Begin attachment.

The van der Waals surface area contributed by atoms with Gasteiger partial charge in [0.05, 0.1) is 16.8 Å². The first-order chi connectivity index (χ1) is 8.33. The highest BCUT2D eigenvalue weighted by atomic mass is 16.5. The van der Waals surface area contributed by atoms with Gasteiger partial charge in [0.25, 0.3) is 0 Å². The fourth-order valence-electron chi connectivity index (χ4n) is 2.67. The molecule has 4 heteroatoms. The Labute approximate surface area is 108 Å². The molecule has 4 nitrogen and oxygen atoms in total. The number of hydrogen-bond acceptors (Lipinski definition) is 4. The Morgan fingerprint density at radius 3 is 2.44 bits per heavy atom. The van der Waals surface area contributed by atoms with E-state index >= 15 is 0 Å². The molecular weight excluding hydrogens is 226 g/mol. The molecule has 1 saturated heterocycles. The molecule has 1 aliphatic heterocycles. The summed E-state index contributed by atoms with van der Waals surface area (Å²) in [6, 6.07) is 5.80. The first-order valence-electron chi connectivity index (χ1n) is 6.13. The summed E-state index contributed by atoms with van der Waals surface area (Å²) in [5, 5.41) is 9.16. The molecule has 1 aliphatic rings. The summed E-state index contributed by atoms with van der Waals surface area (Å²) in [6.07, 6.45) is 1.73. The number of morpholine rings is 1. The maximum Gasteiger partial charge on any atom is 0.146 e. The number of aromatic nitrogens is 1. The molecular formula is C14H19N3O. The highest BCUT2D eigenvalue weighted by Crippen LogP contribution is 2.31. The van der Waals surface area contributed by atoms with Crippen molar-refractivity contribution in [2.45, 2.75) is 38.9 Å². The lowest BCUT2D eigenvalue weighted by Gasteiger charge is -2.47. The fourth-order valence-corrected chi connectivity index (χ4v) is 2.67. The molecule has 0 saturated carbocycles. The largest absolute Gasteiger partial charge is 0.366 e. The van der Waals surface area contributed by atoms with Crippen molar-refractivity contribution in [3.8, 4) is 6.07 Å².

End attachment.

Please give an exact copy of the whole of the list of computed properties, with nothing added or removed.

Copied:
The van der Waals surface area contributed by atoms with Gasteiger partial charge in [0.05, 0.1) is 16.8 Å². The first-order chi connectivity index (χ1) is 8.33. The highest BCUT2D eigenvalue weighted by atomic mass is 16.5. The van der Waals surface area contributed by atoms with Gasteiger partial charge in [0.25, 0.3) is 0 Å². The fourth-order valence-electron chi connectivity index (χ4n) is 2.67. The molecule has 4 heteroatoms. The Labute approximate surface area is 108 Å². The molecule has 4 nitrogen and oxygen atoms in total. The number of hydrogen-bond acceptors (Lipinski definition) is 4. The Morgan fingerprint density at radius 3 is 2.44 bits per heavy atom. The van der Waals surface area contributed by atoms with E-state index >= 15 is 0 Å². The molecular weight excluding hydrogens is 226 g/mol. The molecule has 1 saturated heterocycles. The molecule has 1 aliphatic heterocycles. The summed E-state index contributed by atoms with van der Waals surface area (Å²) in [6, 6.07) is 5.80. The first-order valence-electron chi connectivity index (χ1n) is 6.13. The summed E-state index contributed by atoms with van der Waals surface area (Å²) in [5, 5.41) is 9.16. The molecule has 1 aliphatic rings. The summed E-state index contributed by atoms with van der Waals surface area (Å²) in [6.07, 6.45) is 1.73. The number of morpholine rings is 1. The maximum Gasteiger partial charge on any atom is 0.146 e. The number of aromatic nitrogens is 1. The molecular formula is C14H19N3O. The highest BCUT2D eigenvalue weighted by Crippen LogP contribution is 2.31. The van der Waals surface area contributed by atoms with Crippen molar-refractivity contribution in [2.45, 2.75) is 38.9 Å². The lowest BCUT2D eigenvalue weighted by Gasteiger charge is -2.47. The fourth-order valence-corrected chi connectivity index (χ4v) is 2.67. The molecule has 0 saturated carbocycles. The largest absolute Gasteiger partial charge is 0.366 e. The van der Waals surface area contributed by atoms with Crippen molar-refractivity contribution in [3.8, 4) is 6.07 Å².